Air Force

August 3, 2012

Helicopter maintenance keeps aircraft flying differently than others do

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By Senior Airman Jack Sanders
99th Air Base Wing Public Affairs

Staff Sgt. Josh Shaw, 823rd Maintenance Squadron aerospace propulsion technician looks through a part of an HH-60 Pave Hawk helicopter engine during repair. The HH-60 engine being repaired was part of a non-scheduled maintenance pull.

NELLIS AIR FORCE BASE, Nev. — Airmen of the 823rd Maintenance Squadron here perform engine maintenance in a way no one else in the Air Force does.

Mechanics from the 823rd MXS, a tenant unit assigned to Moody AFB, Ga., maintain and repair engines and auxiliary power units for the HH-60 Pave Hawk. These mechanics are part of the Air Force’s only engine maintenance shop to perform flightline, back shop and phase inspections.

“We’re a pretty busy shop compared to most other shops … most other engine shops are doing one or another, not all three,” said Master Sgt. Sarah Shuss, 823rd MXS propulsion section chief. “Comparing us to other shops – they just don’t stack up.”

The 823rd mechanics support three engine shop functions within the squadron here. On any given day, the mechanics could be in their back shop performing Phase inspections or out on the flightline repairing or replacing HH-60 engines and APUs.

“We’re part of the [flying] team,” Shuss said. “We have to make sure there are engines out [on the flightline] so, if [the helicopter crews] have any problems with the engines or APUs, we have technicians who can respond immediately to ensure they get an on time take off.”

Shuss said the working on these engines makes the 823rd mechanics proud.

“[The HH-60 engines are] probably the easiest engine in the Air Force,” Shuss said. “As far as changing out parts everything’s pretty easy, even when it’s installed on the aircraft. You can see the size of the engine – there’s not a whole lot to it. It doesn’t break, and it’s amazing for what we put it through. When they land out in the desert its ingesting dirt, rocks and can come back, and we don’t have to change the engine.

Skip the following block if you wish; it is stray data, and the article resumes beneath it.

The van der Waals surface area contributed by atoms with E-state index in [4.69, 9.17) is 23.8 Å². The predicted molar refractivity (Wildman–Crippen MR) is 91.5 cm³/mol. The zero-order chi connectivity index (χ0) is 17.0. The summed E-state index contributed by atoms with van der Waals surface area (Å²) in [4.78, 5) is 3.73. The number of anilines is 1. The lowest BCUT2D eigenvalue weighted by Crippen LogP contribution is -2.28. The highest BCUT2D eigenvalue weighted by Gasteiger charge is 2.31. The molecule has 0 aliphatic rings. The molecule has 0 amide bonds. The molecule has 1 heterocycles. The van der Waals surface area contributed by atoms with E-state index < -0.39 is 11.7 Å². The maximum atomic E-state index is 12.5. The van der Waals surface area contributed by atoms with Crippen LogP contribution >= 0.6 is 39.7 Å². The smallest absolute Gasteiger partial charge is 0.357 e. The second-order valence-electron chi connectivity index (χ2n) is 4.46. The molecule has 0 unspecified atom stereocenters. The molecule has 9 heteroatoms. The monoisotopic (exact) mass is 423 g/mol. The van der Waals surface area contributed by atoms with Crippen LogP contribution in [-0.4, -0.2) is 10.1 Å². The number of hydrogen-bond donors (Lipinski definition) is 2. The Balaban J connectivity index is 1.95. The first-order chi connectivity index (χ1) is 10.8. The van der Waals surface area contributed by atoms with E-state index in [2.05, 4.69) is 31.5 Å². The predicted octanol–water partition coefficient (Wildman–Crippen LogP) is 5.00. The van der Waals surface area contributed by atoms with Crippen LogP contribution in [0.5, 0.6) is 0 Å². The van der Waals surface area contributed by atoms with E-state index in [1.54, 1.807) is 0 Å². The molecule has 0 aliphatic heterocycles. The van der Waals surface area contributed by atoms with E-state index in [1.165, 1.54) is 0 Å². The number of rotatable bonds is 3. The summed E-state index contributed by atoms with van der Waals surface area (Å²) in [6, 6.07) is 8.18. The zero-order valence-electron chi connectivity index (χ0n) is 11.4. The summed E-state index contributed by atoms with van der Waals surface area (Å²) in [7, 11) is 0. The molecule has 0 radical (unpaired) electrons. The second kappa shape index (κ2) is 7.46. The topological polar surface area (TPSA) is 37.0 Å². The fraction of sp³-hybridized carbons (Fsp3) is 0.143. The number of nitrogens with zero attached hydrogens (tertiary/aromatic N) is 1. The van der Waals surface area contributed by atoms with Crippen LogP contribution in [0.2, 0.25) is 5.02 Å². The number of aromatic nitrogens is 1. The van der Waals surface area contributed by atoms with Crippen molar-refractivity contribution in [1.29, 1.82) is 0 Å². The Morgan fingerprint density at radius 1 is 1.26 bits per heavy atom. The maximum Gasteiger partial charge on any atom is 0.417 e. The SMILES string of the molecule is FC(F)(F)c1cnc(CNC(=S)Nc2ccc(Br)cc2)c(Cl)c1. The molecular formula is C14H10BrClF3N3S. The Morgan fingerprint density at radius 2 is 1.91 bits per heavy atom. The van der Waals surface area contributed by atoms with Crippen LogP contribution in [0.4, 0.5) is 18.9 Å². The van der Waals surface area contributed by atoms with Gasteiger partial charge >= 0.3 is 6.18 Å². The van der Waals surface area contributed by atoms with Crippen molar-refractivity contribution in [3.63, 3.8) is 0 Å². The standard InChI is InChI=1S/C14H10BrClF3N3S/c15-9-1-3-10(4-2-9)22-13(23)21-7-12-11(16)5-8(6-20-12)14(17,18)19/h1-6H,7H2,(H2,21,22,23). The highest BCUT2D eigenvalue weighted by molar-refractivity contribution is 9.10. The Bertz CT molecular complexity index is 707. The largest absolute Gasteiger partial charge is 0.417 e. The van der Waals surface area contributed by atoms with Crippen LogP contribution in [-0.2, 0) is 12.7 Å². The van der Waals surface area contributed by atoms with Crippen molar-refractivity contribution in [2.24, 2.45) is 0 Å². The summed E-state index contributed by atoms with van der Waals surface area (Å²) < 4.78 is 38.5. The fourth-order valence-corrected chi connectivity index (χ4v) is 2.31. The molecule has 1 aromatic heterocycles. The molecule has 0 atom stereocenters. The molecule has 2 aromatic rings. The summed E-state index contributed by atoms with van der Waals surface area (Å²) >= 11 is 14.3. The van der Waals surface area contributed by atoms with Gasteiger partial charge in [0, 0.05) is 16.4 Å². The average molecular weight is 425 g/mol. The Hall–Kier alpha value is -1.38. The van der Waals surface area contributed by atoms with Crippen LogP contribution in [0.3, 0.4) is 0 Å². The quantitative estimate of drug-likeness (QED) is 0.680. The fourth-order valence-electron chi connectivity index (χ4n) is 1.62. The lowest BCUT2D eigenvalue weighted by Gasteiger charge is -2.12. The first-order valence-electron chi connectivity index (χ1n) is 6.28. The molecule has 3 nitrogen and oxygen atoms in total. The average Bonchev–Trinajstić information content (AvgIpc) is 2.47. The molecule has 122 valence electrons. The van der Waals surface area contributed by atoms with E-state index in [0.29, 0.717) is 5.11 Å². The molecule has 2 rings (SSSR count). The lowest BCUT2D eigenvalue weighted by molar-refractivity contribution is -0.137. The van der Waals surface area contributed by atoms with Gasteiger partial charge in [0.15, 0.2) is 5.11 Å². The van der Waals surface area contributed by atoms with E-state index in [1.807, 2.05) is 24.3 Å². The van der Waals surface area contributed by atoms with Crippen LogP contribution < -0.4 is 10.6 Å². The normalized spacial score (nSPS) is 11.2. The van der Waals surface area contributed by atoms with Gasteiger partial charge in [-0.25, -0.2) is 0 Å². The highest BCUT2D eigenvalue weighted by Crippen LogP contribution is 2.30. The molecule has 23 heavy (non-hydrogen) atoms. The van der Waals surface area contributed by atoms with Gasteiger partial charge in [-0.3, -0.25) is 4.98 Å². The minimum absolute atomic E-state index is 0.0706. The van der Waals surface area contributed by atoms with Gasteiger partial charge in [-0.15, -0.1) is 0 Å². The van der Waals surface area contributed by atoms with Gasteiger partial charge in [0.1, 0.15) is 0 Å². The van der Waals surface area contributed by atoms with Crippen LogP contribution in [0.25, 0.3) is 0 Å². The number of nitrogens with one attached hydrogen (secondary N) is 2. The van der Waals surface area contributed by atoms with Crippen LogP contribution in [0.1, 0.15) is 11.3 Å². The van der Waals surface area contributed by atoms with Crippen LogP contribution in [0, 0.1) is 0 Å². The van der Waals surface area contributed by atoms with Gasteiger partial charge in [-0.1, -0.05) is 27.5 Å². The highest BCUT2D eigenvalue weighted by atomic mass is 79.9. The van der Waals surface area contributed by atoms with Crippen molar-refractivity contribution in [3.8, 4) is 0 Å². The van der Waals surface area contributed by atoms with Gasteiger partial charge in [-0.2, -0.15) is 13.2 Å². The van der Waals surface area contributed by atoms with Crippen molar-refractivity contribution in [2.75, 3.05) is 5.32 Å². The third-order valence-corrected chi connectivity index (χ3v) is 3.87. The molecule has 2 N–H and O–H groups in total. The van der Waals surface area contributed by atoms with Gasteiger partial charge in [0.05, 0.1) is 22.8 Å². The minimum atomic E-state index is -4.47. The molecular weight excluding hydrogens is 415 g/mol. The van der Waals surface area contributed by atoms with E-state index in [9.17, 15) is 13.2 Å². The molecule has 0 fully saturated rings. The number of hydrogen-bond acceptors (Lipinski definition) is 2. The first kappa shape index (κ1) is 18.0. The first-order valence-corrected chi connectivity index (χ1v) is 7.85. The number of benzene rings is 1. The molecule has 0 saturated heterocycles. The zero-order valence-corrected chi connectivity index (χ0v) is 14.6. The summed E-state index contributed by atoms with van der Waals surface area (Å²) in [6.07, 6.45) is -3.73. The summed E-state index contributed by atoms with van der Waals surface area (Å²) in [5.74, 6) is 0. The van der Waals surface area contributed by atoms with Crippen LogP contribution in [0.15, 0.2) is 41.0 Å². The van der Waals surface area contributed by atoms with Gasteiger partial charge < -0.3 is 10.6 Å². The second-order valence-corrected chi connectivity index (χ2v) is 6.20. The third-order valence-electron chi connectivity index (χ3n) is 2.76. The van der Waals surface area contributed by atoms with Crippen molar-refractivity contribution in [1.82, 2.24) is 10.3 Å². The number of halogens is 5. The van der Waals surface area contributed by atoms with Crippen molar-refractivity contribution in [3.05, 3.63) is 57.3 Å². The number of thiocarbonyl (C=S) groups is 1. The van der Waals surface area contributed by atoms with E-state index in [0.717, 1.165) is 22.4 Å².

“For the guys on the ramp, a rock is pretty much ending an engine’s life – it’ll [foreign- object damage] it out, but not for these [engines]. It’s a really tough engine. I’ve pulled crushed cans out of the inlet. We’ve pulled the tumble weeds that you’ve seen floating around out of the inlets, and it doesn’t affect this engine. It’s pretty crazy. It was a really well built engine,” she said.

Working differently than any other Air Force engine maintenance shop doesn’t bother the 823rd Airmen.

“I can pretty much send any of my people to do any of the [MXS] jobs,” Shuss said. “It really helps to the overall seamlessness of an engine troop to be able to go from flightline to back shop to phase maintenance, and it gives me, as a section chief, the flexibility to move my people around.”

Shuss said the way her shop works might not be best for other shops but, “we’re doing this mission the best way possible.”




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